Post by John Schwarb, IU Communications specialist:
Sarah Marriage, a Baltimore, Maryland-based maker of fine furniture and other wooden objects, is visiting the Herron School of Art and Design on Monday, Feb. 27, as part of the Phillip Tennant Furniture Artisan Lecture Series. She’s a few weeks from opening “A Workshop of Our Own” in her hometown, a space where female furniture-makers can come together in a supportive environment. She talked with IU Communications about the new shop, baby rattles, how students can get started in the field, and today’s “disposable” furniture.
Q: What inspired you to found “A Workshop of Our Own”?
SM: When I worked in structural engineering, I was in a predominantly female firm, which was a cocoon — I didn’t realize how lucky I was. Then I went to wood school. With four women and 19 men, I didn’t feel a sense of being an “other,” but then I went out into the real world of fabricating furniture, where it’s so majority male.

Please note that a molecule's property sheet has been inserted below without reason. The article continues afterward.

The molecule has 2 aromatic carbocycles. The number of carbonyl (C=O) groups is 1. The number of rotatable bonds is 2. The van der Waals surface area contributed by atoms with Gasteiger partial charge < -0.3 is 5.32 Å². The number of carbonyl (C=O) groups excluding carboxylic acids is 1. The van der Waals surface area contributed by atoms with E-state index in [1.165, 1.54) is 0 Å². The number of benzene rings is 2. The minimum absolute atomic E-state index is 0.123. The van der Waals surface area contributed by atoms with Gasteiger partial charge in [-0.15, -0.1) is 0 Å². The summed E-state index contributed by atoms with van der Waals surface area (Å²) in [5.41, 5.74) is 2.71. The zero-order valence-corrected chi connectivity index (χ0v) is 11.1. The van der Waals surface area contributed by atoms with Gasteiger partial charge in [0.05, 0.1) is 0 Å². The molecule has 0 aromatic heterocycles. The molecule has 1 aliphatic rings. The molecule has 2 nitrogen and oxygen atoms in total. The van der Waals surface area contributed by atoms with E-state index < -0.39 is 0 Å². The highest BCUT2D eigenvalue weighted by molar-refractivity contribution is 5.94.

Culturally, we have this sense that people who work with wood are the working-man type, and there’s a stereotype and romance around this masculine thing, even in shops and cities. It’s uncommon to find a shop with more than one woman, if that. For students like those at Herron, it might be more than 50 percent women in these design programs, but in the real world, going to the lumberyard and bidding on jobs, you’re in a very small minority. Even for those who want women in the field, it’s the default; they just don’t expect you to be a woodworker, and they maybe don’t think you’re as legit. I founded “A Workshop of Our Own” to increase numbers and provide a place for women in the workforce who are discouraged and consider dropping out — to have a place they can go to say “it doesn’t have to be that way” — and for women who never would have gotten into it because they’re too intimidated by the sawmill environment.